There is not much birthing going on in games. Probably because the average gamer prefers gunning down aliens or racing around in way too fast cars. Probably because most games can live without bloody pictures of tiny lumps of flesh slithering out of a woman. And yes, in a way that is really rather bizarre. We all of us not only started that way, it’s strange that, on the whole, we don’t seem to mind seeing naked female bodies including visible private parts, and at the same time shy away from children being breastfed or women giving birth. Could this be something to do with primal forces we still fail to understand? Or are we dealing with male privilege not yet exposed as such?  ‘We’re pregnant’ and ‘we’ve been blessed with a baby boy/girl’, all well and good, but let’s be fair, who’s doing all the hard work?

Nonetheless, when writing this column, my thoughts wandered off to one of my favorite games, Fallout 3, which connoisseurs would agree is one of the greatest games ever made. The game starts with the joyful occasion of the gamer being born ( Well, not really the gamer of course. It’s the Lone Wanderer that is born, the man or woman (the choice is yours) you’re going to walk anywhere from twenty to a hundred hours through the post-apocalyptic world of Fallout 3. It starts out good fun and cozy. Mother’s heartbeat. Baby crying. Blood spattering on to the screen. Bright overhead lights, because – well, Americans can’t imagine you can give birth to a healthy baby outside a hospital.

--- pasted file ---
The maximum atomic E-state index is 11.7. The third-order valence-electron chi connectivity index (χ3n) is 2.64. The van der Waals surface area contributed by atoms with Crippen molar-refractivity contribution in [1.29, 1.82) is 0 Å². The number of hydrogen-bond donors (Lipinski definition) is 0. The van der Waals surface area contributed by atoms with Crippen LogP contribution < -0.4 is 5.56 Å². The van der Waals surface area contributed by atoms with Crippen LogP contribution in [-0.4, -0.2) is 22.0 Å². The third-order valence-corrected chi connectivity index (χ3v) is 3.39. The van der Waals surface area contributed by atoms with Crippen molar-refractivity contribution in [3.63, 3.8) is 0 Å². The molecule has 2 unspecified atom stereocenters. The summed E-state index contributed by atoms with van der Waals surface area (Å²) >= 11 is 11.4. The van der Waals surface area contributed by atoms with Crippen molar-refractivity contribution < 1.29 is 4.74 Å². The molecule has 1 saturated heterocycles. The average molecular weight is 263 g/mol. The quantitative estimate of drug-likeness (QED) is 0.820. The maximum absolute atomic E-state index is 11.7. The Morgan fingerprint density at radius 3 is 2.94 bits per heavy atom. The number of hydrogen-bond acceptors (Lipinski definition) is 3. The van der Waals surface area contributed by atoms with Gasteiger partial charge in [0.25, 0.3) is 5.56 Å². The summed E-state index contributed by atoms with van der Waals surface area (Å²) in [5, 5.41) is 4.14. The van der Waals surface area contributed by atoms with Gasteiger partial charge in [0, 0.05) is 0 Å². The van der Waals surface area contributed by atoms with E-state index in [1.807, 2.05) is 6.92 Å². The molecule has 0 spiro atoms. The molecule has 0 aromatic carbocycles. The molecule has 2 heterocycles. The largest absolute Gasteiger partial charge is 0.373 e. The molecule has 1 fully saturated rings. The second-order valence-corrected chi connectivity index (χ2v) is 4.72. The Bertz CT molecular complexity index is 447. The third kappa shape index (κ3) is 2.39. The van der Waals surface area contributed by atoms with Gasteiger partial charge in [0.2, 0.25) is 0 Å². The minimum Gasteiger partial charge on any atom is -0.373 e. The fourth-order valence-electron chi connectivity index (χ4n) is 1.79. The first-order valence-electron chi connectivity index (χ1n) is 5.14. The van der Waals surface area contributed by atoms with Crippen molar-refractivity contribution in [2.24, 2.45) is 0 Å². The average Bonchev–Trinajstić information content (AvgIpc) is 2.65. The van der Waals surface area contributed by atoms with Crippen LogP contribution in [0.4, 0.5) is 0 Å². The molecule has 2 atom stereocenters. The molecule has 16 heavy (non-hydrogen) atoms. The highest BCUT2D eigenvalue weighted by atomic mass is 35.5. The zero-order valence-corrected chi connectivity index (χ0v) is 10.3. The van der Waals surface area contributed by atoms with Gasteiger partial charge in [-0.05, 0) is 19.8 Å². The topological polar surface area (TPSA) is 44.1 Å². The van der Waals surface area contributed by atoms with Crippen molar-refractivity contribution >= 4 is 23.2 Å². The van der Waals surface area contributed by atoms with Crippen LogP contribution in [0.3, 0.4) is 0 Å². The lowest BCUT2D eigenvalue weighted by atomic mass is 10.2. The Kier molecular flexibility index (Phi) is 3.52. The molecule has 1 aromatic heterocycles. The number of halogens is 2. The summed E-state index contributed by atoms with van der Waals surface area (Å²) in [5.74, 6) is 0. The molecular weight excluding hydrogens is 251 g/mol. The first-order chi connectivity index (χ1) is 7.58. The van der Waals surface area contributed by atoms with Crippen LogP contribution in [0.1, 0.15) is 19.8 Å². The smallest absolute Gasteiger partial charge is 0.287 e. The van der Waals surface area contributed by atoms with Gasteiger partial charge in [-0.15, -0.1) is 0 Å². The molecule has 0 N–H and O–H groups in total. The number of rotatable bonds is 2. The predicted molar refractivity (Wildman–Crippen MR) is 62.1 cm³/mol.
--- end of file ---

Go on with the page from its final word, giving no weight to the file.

I am Alpha and Omega

Father James and mother Catharine are over the moon. She is self-effacing enough to pant: ‘We did it.’ And, as I said before, she is lying, but very sweetly so. While the player is given the opportunity to choose the gender and name of his/her avatar, James asks you an important question about your digital life in Fallout 3, that is addressed both the Lone Wanderer and the player him/herself: ‘It’s a big world out there, full of all sorts of people. What about you? What kind of person are you going to be?’ In this particular game, you can often choose whether you solve a certain situation with violence or with tact. Plus the game lists all those decisions and rewards you with good or punishes you with bad karma. The total amount of karma affects what other characters in the game think of your Lone Wanderer and it impacts the end of the game itself.